A well-intentioned plan to provide greater independence to people with disabilities is facing fallout from a surprising bunch:
A small, but vocal group of families and caregivers of people with disabilities.
At the final of four public listening sessions, this one in Rochester in August, parents of children with severe developmental disabilities shared their heightened concern about the state's "Olmstead Plan." The plan seeks to discourage institutional settings in favor of community-based living arrangements.
Olmstead refers to a 1999 U.S. Supreme Court ruling making it unlawful to keep people with disabilities in institutions. Progressive Minnesota was chugging along well without need for a plan until 2011, when a lawsuit was brought against the state for the improper use of restraints at a state-run facility. Now a plan must be in place by Nov. 1.
On paper the effort sounds admirable, and it is for many Minnesotans. Championing the vision of the Americans with Disabilities Act, the plan's subcommittee, formed by Gov. Dayton and led by Lt. Gov. Yvonne Prettner Solon, supports the noble ideal that having a disability "does not mean a person has less desire to make choices about how to live, where to live and who to live with. It doesn't lessen the basic human desire to exert control over one's life."
Sandra Gerdes is all for finding ways to improve the quality of life and independence of those with disabilities. But as executive director of Laura Baker Services Association in Northfield, her concern is the one-size-fits-all assumption.
"For a small subset of people, mostly with developmental disabilities and mental health issues, or severe, severe autism, a community setting could be totally overwhelming," said Gerdes, whose agency has supported people with special needs since 1897.
For them, she said, placement in community housing could be their undoing. Gerdes spoke at the Rochester session and sent a passionate four-page letter to state leaders stating her hope that the final plan will be broadened to offer a full spectrum of options.
Laura Baker serves 100 families, including 30 individuals living in on-campus cottages and another 19 in five well-supervised group homes throughout the pastoral college town. Some have lived there for more than 20 years.
She shared the story of one client who needed six years to prepare to go to the dentist. Another client lived in a locked basement before she moved to Laura Baker. Now she lives with housemates, staff and neighbors. "Her community, on her terms."
Those success stories could be history soon, said Gerdes who is bracing for the possibility that a modern "institutional" setting like Laura Baker could be shut down with Olmstead.
"The state would prefer us to build in the community," she said.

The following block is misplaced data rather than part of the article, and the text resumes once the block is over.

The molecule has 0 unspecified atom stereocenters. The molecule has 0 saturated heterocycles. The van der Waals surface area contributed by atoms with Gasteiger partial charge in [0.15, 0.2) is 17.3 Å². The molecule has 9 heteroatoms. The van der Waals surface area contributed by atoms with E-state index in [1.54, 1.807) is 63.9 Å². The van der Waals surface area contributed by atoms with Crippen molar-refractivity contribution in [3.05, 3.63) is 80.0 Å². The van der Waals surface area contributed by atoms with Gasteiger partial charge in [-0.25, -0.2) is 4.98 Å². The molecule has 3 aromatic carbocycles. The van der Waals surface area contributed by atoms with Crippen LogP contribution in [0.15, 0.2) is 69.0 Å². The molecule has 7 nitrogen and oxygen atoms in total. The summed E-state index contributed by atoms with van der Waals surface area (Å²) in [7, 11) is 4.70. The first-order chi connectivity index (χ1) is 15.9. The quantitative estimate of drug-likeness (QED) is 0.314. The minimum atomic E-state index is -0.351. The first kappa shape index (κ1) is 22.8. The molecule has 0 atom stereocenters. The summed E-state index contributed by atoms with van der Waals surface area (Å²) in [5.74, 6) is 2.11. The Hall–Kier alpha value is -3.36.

Gerdes' views have shifted since the 1990s, when "you would have heard me talking to members of our board and the community about moving everyone out. My view has changed, because of many of the people we support, and the needs I hear from families."
Karen Larson, whose "charming" 29-year-old son is legally blind and has cerebral palsy, lives at home now. But Larson knows that someday she will be gone, and then what? What community setting, she asks, will have the staff to provide him with the 24-hour-a-day assistance he needs?
"For now and forever," Larson said, "this is who my son is."
Betsy Spethmann has similar concerns. Her 19-year-old son also has cerebral palsy and is blind. Three words in the Olmstead language, "most integrated setting," make her nervous, she said. She wants them to add four more: "most integrated setting … appropriate to the individual."
A setting like Laura Baker, "is the kind of home that we wish for our son," Spethmann said, "when we can no longer care for him."
"We want to be responsive," she said Wednesday. "There are people who haven't had choices and couldn't get out of an institution. For a person living in a group home, that may be the best integrated system for them. All those options will be back on the table."
But state budgetary cuts have made these families' challenge even greater. The latest Health and Human Services budget awarded a 5 percent increase in funding for nursing homes and long-term care, but just a 0.5 percent increase for services for people with disabilities.
The biggest roadblock is the state's moratorium on group homes, in place since 2009.
"It's a killer," said Derek Melby, the father of two young-adult daughters with disabilities. He and his wife, Carrie, are leading a group of parents exploring options as their children grow into adulthood.
"Right now," he said, "we don't have any options. And our girls can't live independently."
In the coming weeks, let's hope state leaders create language respecting a necessary spectrum of care, and that they move quickly to re-establish the group home option, with appropriate oversight and professionalism.
We owe this to families who have been swimming upstream for too long.